India grapple with sixth bowling option with series on the line

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Shaun Marsh can’t buy a run in Tests these days, but has four centuries in his last eight ODI innings. MS Dhoni couldn’t score a single ODI half-century in 2018, but has begun 2019 with back-to-back ones, also finishing the second ODI with a six in the final over. Twitterverse thinks this is a roll back to 2009, their version of the #10yearschallenge in action: scoring runs then, scoring runs now.
The reality is Marsh needs these runs to stave off competition after losing his Test spot, while Dhoni continues to receive firm backing from his captain, even as the clamour for Rishabh Pant’s inclusion in the shorter formats reaches fever pitch. The concerns for both teams, though, are elsewhere.
Australia’s is their inability to push past the 300-run barrier twice in a row. In Adelaide, a clutch of middle-order wickets on the face of superb death bowling from Bhuvneshwar Kumar denied them a final kick. In Sydney, they had a middle-overs lift courtesy Peter Handscomb, but couldn’t capitalise on it. Can Glenn Maxwell be that man?
Justin Langer believes he is best suited at No. 7 presently. This puts the onus equally on Marcus Stoinis to do the heavy lifting. This could be tricky at times, if the top order takes its time to consolidate. In the first two games, Australia made 138 for 3 and 141 for 4 at the 30-over mark. This leaves the lower order little breathing space if they are to push towards 330, quite the norm in ODIs these days – most-certainly will be at the World Cup in England.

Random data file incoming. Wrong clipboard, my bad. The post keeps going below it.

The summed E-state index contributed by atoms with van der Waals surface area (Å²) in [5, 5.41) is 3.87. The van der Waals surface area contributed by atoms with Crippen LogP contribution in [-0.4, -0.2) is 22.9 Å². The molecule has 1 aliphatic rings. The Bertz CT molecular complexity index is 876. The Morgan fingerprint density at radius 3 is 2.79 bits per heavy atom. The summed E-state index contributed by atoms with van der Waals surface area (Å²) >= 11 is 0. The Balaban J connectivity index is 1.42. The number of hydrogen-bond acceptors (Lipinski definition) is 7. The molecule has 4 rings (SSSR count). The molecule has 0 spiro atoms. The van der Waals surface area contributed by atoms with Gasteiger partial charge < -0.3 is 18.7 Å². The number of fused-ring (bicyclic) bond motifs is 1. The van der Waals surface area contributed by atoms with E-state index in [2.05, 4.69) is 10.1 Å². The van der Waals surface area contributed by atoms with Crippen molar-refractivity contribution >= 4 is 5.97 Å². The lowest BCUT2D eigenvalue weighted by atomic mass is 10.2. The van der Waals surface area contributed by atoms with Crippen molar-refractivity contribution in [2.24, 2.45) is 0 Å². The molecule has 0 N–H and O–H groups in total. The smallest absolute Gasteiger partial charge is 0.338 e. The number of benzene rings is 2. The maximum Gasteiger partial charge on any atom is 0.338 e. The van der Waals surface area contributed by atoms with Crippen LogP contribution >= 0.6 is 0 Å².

Another headache that is growing with every passing game is Aaron Finch’s form and his shortcomings against the incoming delivery. His return to form will give the middle order some breathing space.
It’s not all hunky-dory for India. They need to find an ideal sixth bowler, and have Vijay Shankar, the seam-bowling allrounder, and Kedar Jadhav’s round-armish offspin to choose from. Desperation forced Virat Kohli to turn to Ambati Rayudu, who was reported for an illegal action in Sydney. In Adelaide, he had to bowl out the expensive Mohammed Siraj for a lack of options.